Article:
The operations in July on two Southern California women yielded practical results. One of them no longer needs a large magnifying glass to read and can reportedly thread a needle. The other has begun to go shopping on her own.
Reported online in the Lancet on Monday, the project used the cells under highly favorable conditions not likely to exist with many diseases.
The cells were transplanted into the eye, an organ in which the chance of immune rejection is low. The complex, 10-layer architecture of the retina was intact, so the cells were not asked to perform a heroic act of reconstruction. The researchers were able to monitor progress — and watch for complications — in real time by looking into the eyes.
Lanza cautioned that the findings are preliminary, the improvements could disappear and complications could emerge. Nevertheless, he thinks the two cases will provide useful lessons for the field.
“Hopefully, this is just the beginning of many exciting new stem cell therapies that will move from bench to bedside in the next few years,” he said.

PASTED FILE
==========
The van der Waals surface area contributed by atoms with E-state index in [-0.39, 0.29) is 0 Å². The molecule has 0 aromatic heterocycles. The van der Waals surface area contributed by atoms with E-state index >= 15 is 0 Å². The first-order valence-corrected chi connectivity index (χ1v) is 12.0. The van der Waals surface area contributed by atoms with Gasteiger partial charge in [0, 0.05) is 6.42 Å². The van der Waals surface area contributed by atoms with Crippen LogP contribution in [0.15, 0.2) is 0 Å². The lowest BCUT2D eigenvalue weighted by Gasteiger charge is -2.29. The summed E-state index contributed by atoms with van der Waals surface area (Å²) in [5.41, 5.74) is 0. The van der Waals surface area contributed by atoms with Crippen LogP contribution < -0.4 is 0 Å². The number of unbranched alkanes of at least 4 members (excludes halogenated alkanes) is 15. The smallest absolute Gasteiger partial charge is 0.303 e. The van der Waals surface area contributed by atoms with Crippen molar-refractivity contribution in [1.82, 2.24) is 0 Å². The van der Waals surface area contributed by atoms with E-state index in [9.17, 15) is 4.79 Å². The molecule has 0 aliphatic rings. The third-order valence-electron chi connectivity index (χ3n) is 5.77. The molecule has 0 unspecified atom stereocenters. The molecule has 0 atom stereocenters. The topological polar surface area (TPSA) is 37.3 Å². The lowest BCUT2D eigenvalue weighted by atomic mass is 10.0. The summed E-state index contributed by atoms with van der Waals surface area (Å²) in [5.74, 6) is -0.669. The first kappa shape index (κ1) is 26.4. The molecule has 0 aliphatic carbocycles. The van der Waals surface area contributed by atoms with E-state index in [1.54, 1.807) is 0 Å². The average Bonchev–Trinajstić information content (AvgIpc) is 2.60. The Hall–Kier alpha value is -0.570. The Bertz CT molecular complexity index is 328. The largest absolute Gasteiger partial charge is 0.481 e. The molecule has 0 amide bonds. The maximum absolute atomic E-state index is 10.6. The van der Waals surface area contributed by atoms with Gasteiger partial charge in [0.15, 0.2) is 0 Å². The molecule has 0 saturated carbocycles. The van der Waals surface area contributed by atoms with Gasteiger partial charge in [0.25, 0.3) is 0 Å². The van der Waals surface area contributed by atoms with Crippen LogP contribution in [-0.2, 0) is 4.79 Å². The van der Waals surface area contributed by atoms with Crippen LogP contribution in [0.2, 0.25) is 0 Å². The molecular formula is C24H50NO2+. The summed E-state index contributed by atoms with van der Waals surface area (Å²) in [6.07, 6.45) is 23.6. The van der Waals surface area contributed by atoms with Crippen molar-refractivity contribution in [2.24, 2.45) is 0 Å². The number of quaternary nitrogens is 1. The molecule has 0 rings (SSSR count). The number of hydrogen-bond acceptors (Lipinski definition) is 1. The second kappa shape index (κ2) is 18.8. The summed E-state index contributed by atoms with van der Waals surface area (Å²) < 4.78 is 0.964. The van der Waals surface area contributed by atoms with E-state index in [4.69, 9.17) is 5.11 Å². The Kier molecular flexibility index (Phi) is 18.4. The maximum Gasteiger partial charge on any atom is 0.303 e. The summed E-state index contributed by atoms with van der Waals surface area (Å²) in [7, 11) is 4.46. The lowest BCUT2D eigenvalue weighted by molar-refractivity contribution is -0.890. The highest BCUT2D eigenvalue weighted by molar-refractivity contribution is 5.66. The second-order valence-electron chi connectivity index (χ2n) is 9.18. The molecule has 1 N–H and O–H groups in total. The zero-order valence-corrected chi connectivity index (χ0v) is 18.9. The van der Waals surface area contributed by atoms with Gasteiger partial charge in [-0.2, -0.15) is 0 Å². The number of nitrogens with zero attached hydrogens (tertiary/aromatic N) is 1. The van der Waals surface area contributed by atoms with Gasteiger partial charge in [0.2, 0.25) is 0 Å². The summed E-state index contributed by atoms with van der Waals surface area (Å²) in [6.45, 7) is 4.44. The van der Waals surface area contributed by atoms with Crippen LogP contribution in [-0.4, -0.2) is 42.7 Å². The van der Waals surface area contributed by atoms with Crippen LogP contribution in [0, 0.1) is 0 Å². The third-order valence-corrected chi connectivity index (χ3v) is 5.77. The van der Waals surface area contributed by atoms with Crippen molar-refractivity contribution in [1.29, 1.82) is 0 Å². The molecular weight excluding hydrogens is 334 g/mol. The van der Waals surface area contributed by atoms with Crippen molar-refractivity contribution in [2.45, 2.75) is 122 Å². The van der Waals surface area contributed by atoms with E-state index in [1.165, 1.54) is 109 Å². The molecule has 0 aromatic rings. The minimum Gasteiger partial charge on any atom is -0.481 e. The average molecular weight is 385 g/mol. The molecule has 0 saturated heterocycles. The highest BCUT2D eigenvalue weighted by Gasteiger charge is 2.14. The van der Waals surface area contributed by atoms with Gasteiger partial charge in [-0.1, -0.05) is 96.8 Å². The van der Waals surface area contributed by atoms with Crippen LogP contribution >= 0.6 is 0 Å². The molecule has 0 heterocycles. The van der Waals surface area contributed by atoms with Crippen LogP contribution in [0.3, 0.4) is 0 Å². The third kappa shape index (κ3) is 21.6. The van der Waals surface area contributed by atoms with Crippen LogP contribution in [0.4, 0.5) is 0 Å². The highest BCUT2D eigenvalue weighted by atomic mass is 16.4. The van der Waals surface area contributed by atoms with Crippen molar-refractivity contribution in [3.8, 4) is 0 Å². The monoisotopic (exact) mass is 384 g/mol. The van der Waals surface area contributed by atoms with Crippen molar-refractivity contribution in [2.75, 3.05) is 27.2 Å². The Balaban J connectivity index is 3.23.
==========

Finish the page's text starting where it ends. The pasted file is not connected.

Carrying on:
This field of research has stirred high hopes and bitter debate in recent years.
Embryonic stem cells are able to develop into virtually any type of tissue in the body, but to obtain them, embryos are manipulated and sometimes destroyed. Many researchers hope the cells — or other “pluripotent” cells derived from less controversial sources — will offer cures for heart disease, cancer, Alzheimer’s dementia, spinal cord injury and other ailments.
Until now, the strategy had shown promise only in laboratory studies and animal tests. After many delays, the Food and Drug Administration last year approved two experiments in people. The blindness trial is the first to publish evidence that the approach might be working.
“We have to be careful not to turn this into: ‘Everybody needs stem cells right now,’ ” said Steven D. Schwartz, an ophthalmologist at UCLA’s Jules Stein Eye Institute who is leading the experiment. “But what it does say is that in the short term, this has been surprisingly positive.”
The report was not greeted with enthusiasm everywhere.
“We object to the idea that you would sacrifice some members of the human race, even at the earliest stage of development, for the potential treatment of other members of the human race,” said David Prentice, a cell biologist at the Family Research Council. He said he thinks other strategies, such as one that uses skin cells that have been “induced” to become stem cells, are more promising and ethical.